Additional Information for Specific Realms

This section covers the following topics:

Creating an ldap Realm

The ldap realm performs authentication using information from an LDAP server. User information includes user name, password, and the groups to which the user belongs. To use an LDAP realm, the users and groups must already be defined in your LDAP directory.

To create an LDAP realm, follow the steps in Creating a Realm for adding a new realm, and add the properties shown in the following table.

Table 8–2 Required properties for ldap realm

Property Name 




LDAP URL of the directory server. 

LDAP URL of the form ldap://hostname:portFor example, ldap://


Base Distinguished Name (DN) for the location of user data, which can be at any level above the user data, since a tree scope search is performed. The smaller the search tree, the better the performance. 

Domain for the search, for example: dc=siliconvalley, dc=BayArea, dc=sun, dc=com.


Type of login module to use for this realm.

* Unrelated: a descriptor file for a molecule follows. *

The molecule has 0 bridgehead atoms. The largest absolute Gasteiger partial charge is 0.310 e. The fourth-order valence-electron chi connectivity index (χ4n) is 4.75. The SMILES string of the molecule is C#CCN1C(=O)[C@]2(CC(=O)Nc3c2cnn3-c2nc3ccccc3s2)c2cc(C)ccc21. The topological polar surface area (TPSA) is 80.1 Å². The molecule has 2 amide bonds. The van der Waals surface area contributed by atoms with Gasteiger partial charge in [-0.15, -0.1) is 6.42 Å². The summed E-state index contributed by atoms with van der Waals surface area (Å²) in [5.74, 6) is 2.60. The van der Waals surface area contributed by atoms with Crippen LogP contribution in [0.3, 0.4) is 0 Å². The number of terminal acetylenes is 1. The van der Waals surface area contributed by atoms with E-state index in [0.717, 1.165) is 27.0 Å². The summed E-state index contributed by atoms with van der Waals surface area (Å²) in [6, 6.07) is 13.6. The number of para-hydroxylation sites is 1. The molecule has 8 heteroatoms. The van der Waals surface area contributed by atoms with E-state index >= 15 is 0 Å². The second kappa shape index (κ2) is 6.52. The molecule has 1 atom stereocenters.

Must be ldapRealm.

Optional properties for the ldap realm are shown in the following table.

Table 8–3 Optional properties for ldap realm

Property Name  




Search filter to use to find the user. 

uid=%s (%s expands to the subject name).


Base DN for the location of group data. 

Same as the base-dn, but it can be tuned if necessary.


Search filter to find group memberships for the user. 

uniquemember=%d (%d expands to the user element DN).


LDAP attribute name that contains group name entries. 



Optional DN used to authenticate to the directory for performing the search-filter lookup. Only required for directories that do not allow anonymous search. 



LDAP password for the DN given in search-bind-dn.



For example, suppose an LDAP user, Joe Java, is defined in the LDAP directory as follows:

cn=Joe Java

Using the example code, when creating or editing the ldap realm, you can enter the values as shown in the following table.

Table 8–4 Example ldap realm values

Property Name 

Property Value